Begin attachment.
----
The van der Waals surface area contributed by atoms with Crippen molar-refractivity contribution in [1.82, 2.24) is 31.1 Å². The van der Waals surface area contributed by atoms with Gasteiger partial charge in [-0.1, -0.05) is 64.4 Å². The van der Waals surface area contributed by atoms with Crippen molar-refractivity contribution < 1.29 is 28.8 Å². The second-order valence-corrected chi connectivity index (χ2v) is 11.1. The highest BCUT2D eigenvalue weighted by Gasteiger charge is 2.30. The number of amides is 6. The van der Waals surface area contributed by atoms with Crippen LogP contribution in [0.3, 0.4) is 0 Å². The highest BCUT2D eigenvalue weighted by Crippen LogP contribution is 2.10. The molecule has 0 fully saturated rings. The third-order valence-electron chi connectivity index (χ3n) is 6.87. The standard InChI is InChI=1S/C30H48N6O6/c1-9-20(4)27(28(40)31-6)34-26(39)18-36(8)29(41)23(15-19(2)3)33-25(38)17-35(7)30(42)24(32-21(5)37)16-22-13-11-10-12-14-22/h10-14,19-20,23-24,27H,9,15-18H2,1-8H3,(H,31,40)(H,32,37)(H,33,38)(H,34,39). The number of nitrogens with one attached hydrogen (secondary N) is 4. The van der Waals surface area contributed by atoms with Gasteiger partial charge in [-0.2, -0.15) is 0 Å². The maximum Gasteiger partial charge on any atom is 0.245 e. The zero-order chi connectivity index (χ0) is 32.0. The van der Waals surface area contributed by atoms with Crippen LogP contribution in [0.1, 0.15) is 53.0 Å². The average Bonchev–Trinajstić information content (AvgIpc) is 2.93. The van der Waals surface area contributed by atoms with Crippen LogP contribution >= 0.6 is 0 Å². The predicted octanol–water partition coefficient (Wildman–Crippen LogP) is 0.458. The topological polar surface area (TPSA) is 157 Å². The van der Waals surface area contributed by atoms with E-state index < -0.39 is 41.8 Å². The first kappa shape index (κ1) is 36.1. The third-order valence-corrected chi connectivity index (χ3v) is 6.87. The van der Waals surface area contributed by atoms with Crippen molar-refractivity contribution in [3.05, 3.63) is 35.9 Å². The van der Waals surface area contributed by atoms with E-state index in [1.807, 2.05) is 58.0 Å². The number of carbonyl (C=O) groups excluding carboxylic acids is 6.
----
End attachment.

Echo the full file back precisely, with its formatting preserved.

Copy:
The van der Waals surface area contributed by atoms with Crippen molar-refractivity contribution in [1.82, 2.24) is 31.1 Å². The van der Waals surface area contributed by atoms with Gasteiger partial charge in [-0.1, -0.05) is 64.4 Å². The van der Waals surface area contributed by atoms with Crippen molar-refractivity contribution < 1.29 is 28.8 Å². The second-order valence-corrected chi connectivity index (χ2v) is 11.1. The highest BCUT2D eigenvalue weighted by Gasteiger charge is 2.30. The number of amides is 6. The van der Waals surface area contributed by atoms with Crippen LogP contribution in [0.3, 0.4) is 0 Å². The highest BCUT2D eigenvalue weighted by Crippen LogP contribution is 2.10. The molecule has 0 fully saturated rings. The third-order valence-electron chi connectivity index (χ3n) is 6.87. The standard InChI is InChI=1S/C30H48N6O6/c1-9-20(4)27(28(40)31-6)34-26(39)18-36(8)29(41)23(15-19(2)3)33-25(38)17-35(7)30(42)24(32-21(5)37)16-22-13-11-10-12-14-22/h10-14,19-20,23-24,27H,9,15-18H2,1-8H3,(H,31,40)(H,32,37)(H,33,38)(H,34,39). The number of nitrogens with one attached hydrogen (secondary N) is 4. The van der Waals surface area contributed by atoms with Gasteiger partial charge in [-0.2, -0.15) is 0 Å². The maximum Gasteiger partial charge on any atom is 0.245 e. The zero-order chi connectivity index (χ0) is 32.0. The van der Waals surface area contributed by atoms with Crippen LogP contribution in [0.1, 0.15) is 53.0 Å². The average Bonchev–Trinajstić information content (AvgIpc) is 2.93. The van der Waals surface area contributed by atoms with Crippen LogP contribution >= 0.6 is 0 Å². The predicted octanol–water partition coefficient (Wildman–Crippen LogP) is 0.458. The topological polar surface area (TPSA) is 157 Å². The van der Waals surface area contributed by atoms with E-state index < -0.39 is 41.8 Å². The first kappa shape index (κ1) is 36.1. The third-order valence-corrected chi connectivity index (χ3v) is 6.87. The van der Waals surface area contributed by atoms with Crippen molar-refractivity contribution in [3.05, 3.63) is 35.9 Å². The van der Waals surface area contributed by atoms with E-state index in [1.807, 2.05) is 58.0 Å². The number of carbonyl (C=O) groups excluding carboxylic acids is 6.